I like to use brushes with a long handle, because I can create a wider variety of brush strokes

Darice11-Inch-by-14-Inch Stretched Canvas, 2-Pack
Darice11-Inch-by-14-Inch Stretched Canvas, 2-Pack

Begin with small canvas sizes... It takes a whole lot of paint to cover a canvas!

Loew Cornell 1021075 Simply Art Natural Table Easel
Loew Cornell 1021075 Simply Art Natural Table Easel

A good easel for beginners. I use an easel because it's easier on my neck.

Royal & Langnickel Acrylic Painting Easel Set
Royal & Langnickel Acrylic Painting Easel Set

The whole shebang for those who are more serious



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    • JimTxMiller profile image

      Jim Miller 4 years ago from Wichita Falls, Texas

      It has been years, now, since I picked up a brush other than to paint the garage. I like your emphasis here on doing art for ones' own joy and fulfillment. I seriously doubt Van Gogh set out to be the Bill Gates of the art world.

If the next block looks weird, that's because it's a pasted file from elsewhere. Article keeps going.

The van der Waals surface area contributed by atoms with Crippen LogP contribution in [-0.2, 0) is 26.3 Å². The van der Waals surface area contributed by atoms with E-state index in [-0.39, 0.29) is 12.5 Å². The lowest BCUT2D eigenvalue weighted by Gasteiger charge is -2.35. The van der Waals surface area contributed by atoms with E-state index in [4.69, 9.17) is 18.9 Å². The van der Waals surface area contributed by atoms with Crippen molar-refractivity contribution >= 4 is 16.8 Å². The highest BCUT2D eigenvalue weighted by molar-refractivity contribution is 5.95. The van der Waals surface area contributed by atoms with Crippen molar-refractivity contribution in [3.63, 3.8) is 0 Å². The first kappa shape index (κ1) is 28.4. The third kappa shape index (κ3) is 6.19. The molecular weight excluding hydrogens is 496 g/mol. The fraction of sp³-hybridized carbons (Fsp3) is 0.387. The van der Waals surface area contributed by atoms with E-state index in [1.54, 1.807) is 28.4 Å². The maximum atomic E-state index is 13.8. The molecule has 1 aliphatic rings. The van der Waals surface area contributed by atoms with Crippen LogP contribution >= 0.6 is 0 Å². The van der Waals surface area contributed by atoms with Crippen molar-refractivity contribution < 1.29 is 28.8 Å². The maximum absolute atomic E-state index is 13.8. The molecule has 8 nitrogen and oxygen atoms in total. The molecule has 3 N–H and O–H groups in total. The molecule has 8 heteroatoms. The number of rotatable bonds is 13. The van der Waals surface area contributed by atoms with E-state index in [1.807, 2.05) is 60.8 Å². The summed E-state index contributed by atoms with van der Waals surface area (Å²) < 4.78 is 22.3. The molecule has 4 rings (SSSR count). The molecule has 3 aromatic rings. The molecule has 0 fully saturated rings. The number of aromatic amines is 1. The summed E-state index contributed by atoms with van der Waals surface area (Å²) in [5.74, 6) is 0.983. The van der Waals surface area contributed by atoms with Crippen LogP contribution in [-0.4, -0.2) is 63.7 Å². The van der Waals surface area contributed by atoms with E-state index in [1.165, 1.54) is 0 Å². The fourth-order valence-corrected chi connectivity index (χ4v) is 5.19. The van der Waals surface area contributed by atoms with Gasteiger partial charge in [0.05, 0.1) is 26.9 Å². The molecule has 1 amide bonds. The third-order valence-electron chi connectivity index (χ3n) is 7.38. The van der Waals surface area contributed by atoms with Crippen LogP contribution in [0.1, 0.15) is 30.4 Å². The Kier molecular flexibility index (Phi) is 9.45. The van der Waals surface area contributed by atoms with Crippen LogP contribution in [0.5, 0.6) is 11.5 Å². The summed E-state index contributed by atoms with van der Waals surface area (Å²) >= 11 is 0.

• ifeoma obidike profile image

      ifeoma obidike 4 years ago

      that is true

    • PegCole17 profile image

      Peg Cole 4 years ago from Dallas, Texas

      Enjoyed your tips on finding the artist inside. Recently I've given in to the urge to paint and ended up painting small pictures on 4 x 4 tiles. It's great to get away and just let the creative feelings flow through the brush. I saw a Picasso the other day that had been undiscovered for a number of years, stored away in a boat shed. The estimate of its worth was around $100,000, although it wasn't much to look at. I guess beauty is in the eye of the beholder.

    • greencha profile image

      greencha 4 years ago from UK

      Inspiring article,thanks,must have another go at that large painting I tried to do of my parrot,I nearly scrapped it..